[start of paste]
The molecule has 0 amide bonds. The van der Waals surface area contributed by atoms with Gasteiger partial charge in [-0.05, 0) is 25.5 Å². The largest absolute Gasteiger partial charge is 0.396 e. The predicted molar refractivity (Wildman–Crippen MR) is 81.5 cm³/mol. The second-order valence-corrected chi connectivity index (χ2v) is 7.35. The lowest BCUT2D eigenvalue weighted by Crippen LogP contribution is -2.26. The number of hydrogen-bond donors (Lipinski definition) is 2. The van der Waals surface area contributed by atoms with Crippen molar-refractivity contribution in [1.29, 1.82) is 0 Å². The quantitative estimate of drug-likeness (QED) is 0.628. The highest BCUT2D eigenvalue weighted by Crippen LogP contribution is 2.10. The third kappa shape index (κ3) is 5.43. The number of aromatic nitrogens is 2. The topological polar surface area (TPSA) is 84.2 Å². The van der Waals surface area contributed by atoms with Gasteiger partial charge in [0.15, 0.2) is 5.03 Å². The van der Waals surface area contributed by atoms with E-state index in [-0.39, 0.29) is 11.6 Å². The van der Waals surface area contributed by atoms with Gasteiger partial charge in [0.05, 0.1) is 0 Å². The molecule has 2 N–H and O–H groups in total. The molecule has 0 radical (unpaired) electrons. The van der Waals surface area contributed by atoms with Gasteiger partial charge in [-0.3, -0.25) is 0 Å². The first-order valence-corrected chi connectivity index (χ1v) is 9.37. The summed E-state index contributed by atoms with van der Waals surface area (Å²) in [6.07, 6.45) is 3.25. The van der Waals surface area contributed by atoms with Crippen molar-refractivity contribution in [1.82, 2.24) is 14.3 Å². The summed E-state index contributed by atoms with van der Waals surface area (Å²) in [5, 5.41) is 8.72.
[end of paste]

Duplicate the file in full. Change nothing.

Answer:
The molecule has 0 amide bonds. The van der Waals surface area contributed by atoms with Gasteiger partial charge in [-0.05, 0) is 25.5 Å². The largest absolute Gasteiger partial charge is 0.396 e. The predicted molar refractivity (Wildman–Crippen MR) is 81.5 cm³/mol. The second-order valence-corrected chi connectivity index (χ2v) is 7.35. The lowest BCUT2D eigenvalue weighted by Crippen LogP contribution is -2.26. The number of hydrogen-bond donors (Lipinski definition) is 2. The van der Waals surface area contributed by atoms with Crippen molar-refractivity contribution in [1.29, 1.82) is 0 Å². The quantitative estimate of drug-likeness (QED) is 0.628. The highest BCUT2D eigenvalue weighted by Crippen LogP contribution is 2.10. The third kappa shape index (κ3) is 5.43. The number of aromatic nitrogens is 2. The topological polar surface area (TPSA) is 84.2 Å². The van der Waals surface area contributed by atoms with Gasteiger partial charge in [0.15, 0.2) is 5.03 Å². The van der Waals surface area contributed by atoms with E-state index in [-0.39, 0.29) is 11.6 Å². The van der Waals surface area contributed by atoms with Gasteiger partial charge in [0.05, 0.1) is 0 Å². The molecule has 2 N–H and O–H groups in total. The molecule has 0 radical (unpaired) electrons. The van der Waals surface area contributed by atoms with Gasteiger partial charge in [-0.3, -0.25) is 0 Å². The first-order valence-corrected chi connectivity index (χ1v) is 9.37. The summed E-state index contributed by atoms with van der Waals surface area (Å²) in [6.07, 6.45) is 3.25. The van der Waals surface area contributed by atoms with Crippen molar-refractivity contribution in [1.82, 2.24) is 14.3 Å². The summed E-state index contributed by atoms with van der Waals surface area (Å²) in [5, 5.41) is 8.72.